Unearthing Mac rumors can be an effortless task. They are often filled with as many idle speculations and expected realization wishes as real information. However, certain Mac leaks and rumors deserve attention.
Last week, just as CES 2021 was about to end, Bloomberg’s Mark Gurman and analyst Ming-Chi Kuo both claimed that the new MacBook Pro notebooks will come out in 2021.
The idea of new 14-inch and 16-inch models with Apple’s M1 arm-based chip should not shock anyone, nor should it say that Apple’s Touch Bar secondary screen is coming soon.
However, at least for long-term Mac followers, what is more, important is the return of the rumored MagSafe connector-the MagSafe connector is a proprietary separate magnetic power plug that has been the MacBook series since its launch in 2006 a part of.
The phase-out of MagSafe started in 2015, and the 12-inch MacBook, which was lamented, has been replaced with a USB-C power connection, but until today, there are still some older models. We complained about its loss and tried to propose a solution to replace it.
Apple will again use the MagSafe name for a series of magnetic phone charging accessories in 2020, but apart from the name, there are few similarities.
The classic MagSafe is an excellent design and can be pulled safely and freely whenever you trip over it. It may keep every MacBook safe, at least not far from the desktop.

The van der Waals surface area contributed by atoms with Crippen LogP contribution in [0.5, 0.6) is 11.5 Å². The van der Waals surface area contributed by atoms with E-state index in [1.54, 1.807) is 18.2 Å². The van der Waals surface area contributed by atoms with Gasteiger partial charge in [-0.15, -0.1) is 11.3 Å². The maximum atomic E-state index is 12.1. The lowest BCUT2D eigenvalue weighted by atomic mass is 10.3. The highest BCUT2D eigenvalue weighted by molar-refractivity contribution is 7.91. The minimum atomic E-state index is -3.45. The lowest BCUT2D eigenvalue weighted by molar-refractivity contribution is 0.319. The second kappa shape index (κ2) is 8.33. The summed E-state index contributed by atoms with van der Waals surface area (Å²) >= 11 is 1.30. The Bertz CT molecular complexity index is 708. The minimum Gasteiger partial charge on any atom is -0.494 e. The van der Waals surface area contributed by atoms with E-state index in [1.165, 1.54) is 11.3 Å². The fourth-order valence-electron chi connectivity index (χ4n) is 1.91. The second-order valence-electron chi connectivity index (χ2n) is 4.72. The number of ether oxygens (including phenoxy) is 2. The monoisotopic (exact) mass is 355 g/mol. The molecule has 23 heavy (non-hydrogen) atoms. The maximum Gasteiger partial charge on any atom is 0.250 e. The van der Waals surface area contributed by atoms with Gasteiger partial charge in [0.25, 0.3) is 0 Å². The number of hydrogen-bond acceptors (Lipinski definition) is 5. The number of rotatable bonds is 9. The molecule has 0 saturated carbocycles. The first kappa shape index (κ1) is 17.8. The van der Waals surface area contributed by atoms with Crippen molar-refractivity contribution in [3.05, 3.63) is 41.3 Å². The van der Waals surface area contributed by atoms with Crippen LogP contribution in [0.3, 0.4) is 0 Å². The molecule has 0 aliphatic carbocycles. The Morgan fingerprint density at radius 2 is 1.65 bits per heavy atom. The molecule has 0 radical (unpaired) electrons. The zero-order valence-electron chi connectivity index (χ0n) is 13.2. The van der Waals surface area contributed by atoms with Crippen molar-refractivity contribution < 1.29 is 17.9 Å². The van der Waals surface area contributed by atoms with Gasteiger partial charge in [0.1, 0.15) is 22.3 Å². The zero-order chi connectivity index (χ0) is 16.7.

But there are also problems. Because they are so proprietary, losing your old MacBook power bricks or almost all laptop power before the USB-C era means looking for alternatives, and your choice is usually expensive official models or generally unreliable Fakes.
Modern MacBooks use USB-C ports for charging, which does not allow the cables to be safely separated at least not by design. But they do have an undeniable advantage over MagSafe: no matter what modern mainstream laptop I sit on-Dell XPS 13, HP Spectre, Acer Swift, Lenovo ThinkPad, Asus ZenBook, etc., there is a great opportunity to have your own USB-C power cord is suitable for MacBook and vice versa.
Apple’s laptop chargers are 30W, 61W, and 96W. Most laptop chargers are 45W or 60W. Do your best, you may end up finding the extreme case that charger A cannot be used with laptop B, but you will rarely encounter it except for gaming laptops which only recently started to support USB-C charging problems.
iPad Pro and Air now have USB-C charging capabilities, and all functions from Nintendo Switch to Oculus Quest can also be charged. Owning it in MacBooks has always been an unexpected non-proprietary move, and maybe it’s too good to be sustainable.
If Apple can find a way to restore MagSafe without losing the standard USB-C connection to the power port, then I will go all out. If this means using a proprietary power brick, MagSafe should probably die.